As of November 1, 2009, the FTC requires all businesses taking personal identification to have a Red Flags Rule Policy. Property management companies contract with other businesses, so the Red Flags requirement brings up questions with regard to these vendor relationships:
- Are you responsible for the actions of your vendors concerning identify theft?
- If so, how far does that responsibility go?
Most property managers realize they have responsibility for their vendor qualifications and performance. Vendors are an integral part of a property management company’s support system, but they can also cause liability with tenants. They enter the tenants’ residences and therefore, could have access to their private information. Do you take steps to protect your company from a problem with vendors and identity theft?
Vendors normally do not take credit card payments or other identification while at the property, but they do have entry into your tenant’s home. It’s important to stop and think about what you can do to minimize the damage if there is an identity theft complaint because of a vendor.
Here are five precautionary steps you can take:
- Know who you are taking on as a vendor. It’s important to interview them, check their references, obtain a credit report, and run a criminal background check. Hiring a vendor is similar to investigating a prospective tenant. After all, they will enter both vacant and occupied properties.
- Never use a vendor without a written agreement, outlining your expectations of them. You take another step when you provide them with a vendor handbook or manual, enabling you to expand on the contract and your requirements.
- Follow up on the performance of your vendors. Contact tenants to see if all went well during a maintenance appointment or if they encountered any personal difficulties with them.
- Investigate vendor complaints thoroughly, until you are satisfied a complaint is completely resolved without the possibility of future problems.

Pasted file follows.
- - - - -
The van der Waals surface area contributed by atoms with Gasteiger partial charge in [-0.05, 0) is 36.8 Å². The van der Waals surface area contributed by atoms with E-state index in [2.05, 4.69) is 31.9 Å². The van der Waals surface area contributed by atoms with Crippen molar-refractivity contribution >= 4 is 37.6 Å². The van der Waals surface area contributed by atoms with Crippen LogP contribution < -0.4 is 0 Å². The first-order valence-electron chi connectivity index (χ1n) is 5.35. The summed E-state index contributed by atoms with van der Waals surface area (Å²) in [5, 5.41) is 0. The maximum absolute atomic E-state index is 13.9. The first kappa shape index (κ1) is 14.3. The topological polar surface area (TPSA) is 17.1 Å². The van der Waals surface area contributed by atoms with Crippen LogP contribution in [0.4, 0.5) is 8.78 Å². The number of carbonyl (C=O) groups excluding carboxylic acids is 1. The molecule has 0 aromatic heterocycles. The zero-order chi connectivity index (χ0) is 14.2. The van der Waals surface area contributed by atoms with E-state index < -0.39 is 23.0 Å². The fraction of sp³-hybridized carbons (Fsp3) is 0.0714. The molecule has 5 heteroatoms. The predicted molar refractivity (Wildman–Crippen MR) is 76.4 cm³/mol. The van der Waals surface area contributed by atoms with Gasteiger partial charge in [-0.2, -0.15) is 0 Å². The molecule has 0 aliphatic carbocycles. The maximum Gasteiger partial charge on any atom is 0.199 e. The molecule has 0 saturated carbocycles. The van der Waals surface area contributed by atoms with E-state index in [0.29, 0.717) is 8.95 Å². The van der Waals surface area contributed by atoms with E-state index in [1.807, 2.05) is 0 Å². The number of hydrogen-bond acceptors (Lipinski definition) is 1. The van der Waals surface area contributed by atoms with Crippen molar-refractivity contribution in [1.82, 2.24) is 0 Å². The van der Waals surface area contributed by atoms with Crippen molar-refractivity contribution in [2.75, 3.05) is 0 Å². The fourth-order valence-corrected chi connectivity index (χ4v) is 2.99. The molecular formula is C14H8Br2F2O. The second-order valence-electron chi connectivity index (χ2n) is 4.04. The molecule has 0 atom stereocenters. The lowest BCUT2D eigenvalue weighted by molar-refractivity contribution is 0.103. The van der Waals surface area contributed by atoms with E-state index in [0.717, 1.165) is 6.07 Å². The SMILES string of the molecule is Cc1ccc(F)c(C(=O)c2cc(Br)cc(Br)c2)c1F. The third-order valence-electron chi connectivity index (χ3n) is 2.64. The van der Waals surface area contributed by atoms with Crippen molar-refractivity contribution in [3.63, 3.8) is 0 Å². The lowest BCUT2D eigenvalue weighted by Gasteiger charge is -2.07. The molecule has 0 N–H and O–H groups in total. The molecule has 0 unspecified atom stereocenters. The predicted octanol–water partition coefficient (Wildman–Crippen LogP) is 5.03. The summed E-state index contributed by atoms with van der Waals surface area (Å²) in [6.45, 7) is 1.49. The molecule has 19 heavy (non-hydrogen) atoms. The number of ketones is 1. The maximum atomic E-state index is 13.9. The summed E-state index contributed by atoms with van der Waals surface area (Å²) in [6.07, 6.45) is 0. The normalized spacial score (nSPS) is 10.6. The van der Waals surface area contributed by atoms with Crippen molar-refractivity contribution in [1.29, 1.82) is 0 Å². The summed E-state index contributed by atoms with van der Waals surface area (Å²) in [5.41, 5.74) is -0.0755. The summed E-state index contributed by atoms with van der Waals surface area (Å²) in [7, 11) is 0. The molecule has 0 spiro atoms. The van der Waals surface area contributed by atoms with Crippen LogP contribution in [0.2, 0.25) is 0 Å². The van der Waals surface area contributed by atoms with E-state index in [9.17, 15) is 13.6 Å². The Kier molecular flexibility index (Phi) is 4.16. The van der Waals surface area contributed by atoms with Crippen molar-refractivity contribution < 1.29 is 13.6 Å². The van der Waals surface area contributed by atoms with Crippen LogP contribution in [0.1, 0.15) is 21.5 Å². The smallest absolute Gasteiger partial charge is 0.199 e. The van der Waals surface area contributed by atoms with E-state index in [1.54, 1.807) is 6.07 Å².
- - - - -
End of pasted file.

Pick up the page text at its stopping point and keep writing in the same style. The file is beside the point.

- Document vendor requirements and procedures in your property management company systems (such as a Vendor Manual, a Property Management Policy and Procedures Manual, and of course, the Red Flag Office Policy Manual).
One well-known NARPM® National Affiliate, Vicky Methven, with Legal Shield, feels vendors can be a high liability with identity theft. Her company provides small businesses with affordable access to professional legal services and identity theft protection and restoration services. Vicky recommends property managers institute the following vendor policies:
- All Vendors should provide a copy of Vendor’s Certificate of Insurance, listing the Property Management Company as “Additional Insured”
- All Vendors should provide a copy of their Red Flags Rule Policy and no vendor will be utilized without a copy of this policy, on file.
What should you do if a vendor objects to all of your requirements? This may just be a big red flag for you! Why do they refuse to comply when it is in their best interest? You cannot always know when someone has ill intent when it comes to identity theft. However, you can take common sense steps to reduce your liability and make it clear to your vendors that this is a serious problem that both of you cannot ignore. You need to put policy & procedures in place to protect your property management company and your vendors.
Jean Storms, MPM® is the founder/author of LandlordSource and has been a NARPM® member since January 1993.
Disclaimer: LandlordSource does not represent the article content in this website as legal advice. It is shared information only and up to the reader to use this information responsibly, seeking legal advice as necessary to their business.
awesome post. Its really useful and will help me lot. Thanks for posting 🙂